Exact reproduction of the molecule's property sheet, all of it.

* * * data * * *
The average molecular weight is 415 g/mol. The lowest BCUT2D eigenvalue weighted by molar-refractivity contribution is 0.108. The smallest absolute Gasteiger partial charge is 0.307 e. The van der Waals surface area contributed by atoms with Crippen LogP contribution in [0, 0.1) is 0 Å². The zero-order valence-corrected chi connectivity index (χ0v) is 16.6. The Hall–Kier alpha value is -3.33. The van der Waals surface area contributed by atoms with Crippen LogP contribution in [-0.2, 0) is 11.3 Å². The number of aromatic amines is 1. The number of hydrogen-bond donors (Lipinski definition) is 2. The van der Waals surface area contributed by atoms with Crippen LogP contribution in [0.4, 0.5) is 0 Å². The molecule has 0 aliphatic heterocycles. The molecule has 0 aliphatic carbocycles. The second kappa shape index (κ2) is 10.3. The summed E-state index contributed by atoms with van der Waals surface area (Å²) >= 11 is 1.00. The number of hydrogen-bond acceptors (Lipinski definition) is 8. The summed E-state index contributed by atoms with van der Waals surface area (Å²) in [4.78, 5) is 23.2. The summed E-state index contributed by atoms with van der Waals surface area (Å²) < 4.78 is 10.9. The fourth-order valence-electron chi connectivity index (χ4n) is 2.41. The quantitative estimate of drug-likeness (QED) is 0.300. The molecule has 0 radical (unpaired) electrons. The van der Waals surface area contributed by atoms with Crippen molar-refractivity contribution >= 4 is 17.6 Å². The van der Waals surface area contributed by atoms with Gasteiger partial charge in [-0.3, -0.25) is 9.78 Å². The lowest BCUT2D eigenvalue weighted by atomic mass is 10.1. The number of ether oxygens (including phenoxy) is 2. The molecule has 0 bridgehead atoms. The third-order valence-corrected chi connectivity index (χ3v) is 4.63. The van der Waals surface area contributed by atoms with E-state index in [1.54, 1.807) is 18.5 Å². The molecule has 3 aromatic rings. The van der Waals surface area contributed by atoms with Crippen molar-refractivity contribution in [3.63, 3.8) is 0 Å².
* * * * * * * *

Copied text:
The average molecular weight is 415 g/mol. The lowest BCUT2D eigenvalue weighted by molar-refractivity contribution is 0.108. The smallest absolute Gasteiger partial charge is 0.307 e. The van der Waals surface area contributed by atoms with Crippen LogP contribution in [0, 0.1) is 0 Å². The zero-order valence-corrected chi connectivity index (χ0v) is 16.6. The Hall–Kier alpha value is -3.33. The van der Waals surface area contributed by atoms with Crippen LogP contribution in [-0.2, 0) is 11.3 Å². The number of aromatic amines is 1. The number of hydrogen-bond donors (Lipinski definition) is 2. The van der Waals surface area contributed by atoms with Crippen LogP contribution in [0.4, 0.5) is 0 Å². The molecule has 0 aliphatic heterocycles. The molecule has 0 aliphatic carbocycles. The second kappa shape index (κ2) is 10.3. The summed E-state index contributed by atoms with van der Waals surface area (Å²) >= 11 is 1.00. The number of hydrogen-bond acceptors (Lipinski definition) is 8. The summed E-state index contributed by atoms with van der Waals surface area (Å²) in [4.78, 5) is 23.2. The summed E-state index contributed by atoms with van der Waals surface area (Å²) < 4.78 is 10.9. The fourth-order valence-electron chi connectivity index (χ4n) is 2.41. The quantitative estimate of drug-likeness (QED) is 0.300. The molecule has 0 radical (unpaired) electrons. The van der Waals surface area contributed by atoms with Crippen molar-refractivity contribution >= 4 is 17.6 Å². The van der Waals surface area contributed by atoms with Gasteiger partial charge in [-0.3, -0.25) is 9.78 Å². The lowest BCUT2D eigenvalue weighted by atomic mass is 10.1. The number of ether oxygens (including phenoxy) is 2. The molecule has 0 bridgehead atoms. The third-order valence-corrected chi connectivity index (χ3v) is 4.63. The van der Waals surface area contributed by atoms with E-state index in [1.54, 1.807) is 18.5 Å². The molecule has 3 aromatic rings. The van der Waals surface area contributed by atoms with Crippen molar-refractivity contribution in [3.63, 3.8) is 0 Å².